How to connect a jail to the web ?

Matthew Seaman m.seaman at
Wed Aug 11 20:18:30 UTC 2010

On 11/08/2010 15:10:06, David Allen wrote:
>> I meant that you could block access to private servers which need to
>> listen on public network ports by just using firewall rules, as opposed
>> to making the whole jail hang off a private interface and just
>> forwarding selected traffic to it.
>> For the second case, you would need pf to do the NAT'ing (or ipfw+natd
>> if that's your preference).  With this trick of binding the sensitive
>> daemons to an address on the loopback, you are still secure even if pf
>> gets turned off.  Of course, "secure" is not necessarily the same as
>> "working."
> I've read comments in the past about setting up jails using local
> loopback addresses, but I'm wondering if you wouldn't mind elaborating
> on what the actual pf rules would look like.
> Say you have 3 jails and more than one public IP address:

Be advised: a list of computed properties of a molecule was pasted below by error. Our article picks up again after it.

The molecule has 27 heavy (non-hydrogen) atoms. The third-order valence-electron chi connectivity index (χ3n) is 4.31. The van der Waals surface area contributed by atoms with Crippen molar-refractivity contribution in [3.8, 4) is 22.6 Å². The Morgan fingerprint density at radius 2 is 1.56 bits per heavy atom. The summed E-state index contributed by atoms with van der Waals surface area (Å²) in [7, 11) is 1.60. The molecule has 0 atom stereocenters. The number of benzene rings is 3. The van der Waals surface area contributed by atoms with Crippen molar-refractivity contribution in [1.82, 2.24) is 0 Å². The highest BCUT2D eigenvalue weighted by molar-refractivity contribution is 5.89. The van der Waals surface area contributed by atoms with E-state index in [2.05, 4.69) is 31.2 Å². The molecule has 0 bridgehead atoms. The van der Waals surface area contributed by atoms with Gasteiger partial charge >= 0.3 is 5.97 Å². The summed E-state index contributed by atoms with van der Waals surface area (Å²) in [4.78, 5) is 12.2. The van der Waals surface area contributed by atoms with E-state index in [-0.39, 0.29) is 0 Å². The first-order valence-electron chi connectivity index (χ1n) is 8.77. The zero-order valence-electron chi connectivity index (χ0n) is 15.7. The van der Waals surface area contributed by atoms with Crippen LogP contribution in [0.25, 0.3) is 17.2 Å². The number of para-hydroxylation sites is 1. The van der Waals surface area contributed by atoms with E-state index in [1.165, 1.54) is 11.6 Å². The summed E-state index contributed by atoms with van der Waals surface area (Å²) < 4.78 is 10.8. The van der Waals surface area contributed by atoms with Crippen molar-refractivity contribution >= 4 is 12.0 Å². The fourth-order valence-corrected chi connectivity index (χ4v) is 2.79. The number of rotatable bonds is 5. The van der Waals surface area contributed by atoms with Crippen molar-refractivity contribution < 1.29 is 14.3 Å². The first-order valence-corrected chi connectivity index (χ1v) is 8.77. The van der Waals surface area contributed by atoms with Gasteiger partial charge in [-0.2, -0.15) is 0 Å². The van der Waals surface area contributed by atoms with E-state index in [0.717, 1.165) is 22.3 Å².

>   ns   public_ip_1
>   mail   public_ip_2
>   www   public_ip_3
> You want to pass port 25 traffic to/from the 'mail' jail.  But you also
> need that jail to use the correct public_ip address.  Is that possible
> without using, for example, pf's binat?
> Thanks.

Sure.  In the best Blue Peter tradition[*], here's one I prepared earlier:

While that talks about redirecting a couple of TCP and one UDP service
into a single jailed host, I think it's pretty clear how to get from
there to having several different jails each with running a different



[*] It's a British thing.  You have to have been bought up here to

Dr Matthew J Seaman MA, D.Phil.                   7 Priory Courtyard
                                                  Flat 3
PGP:     Ramsgate
JID: matthew at               Kent, CT11 9PW

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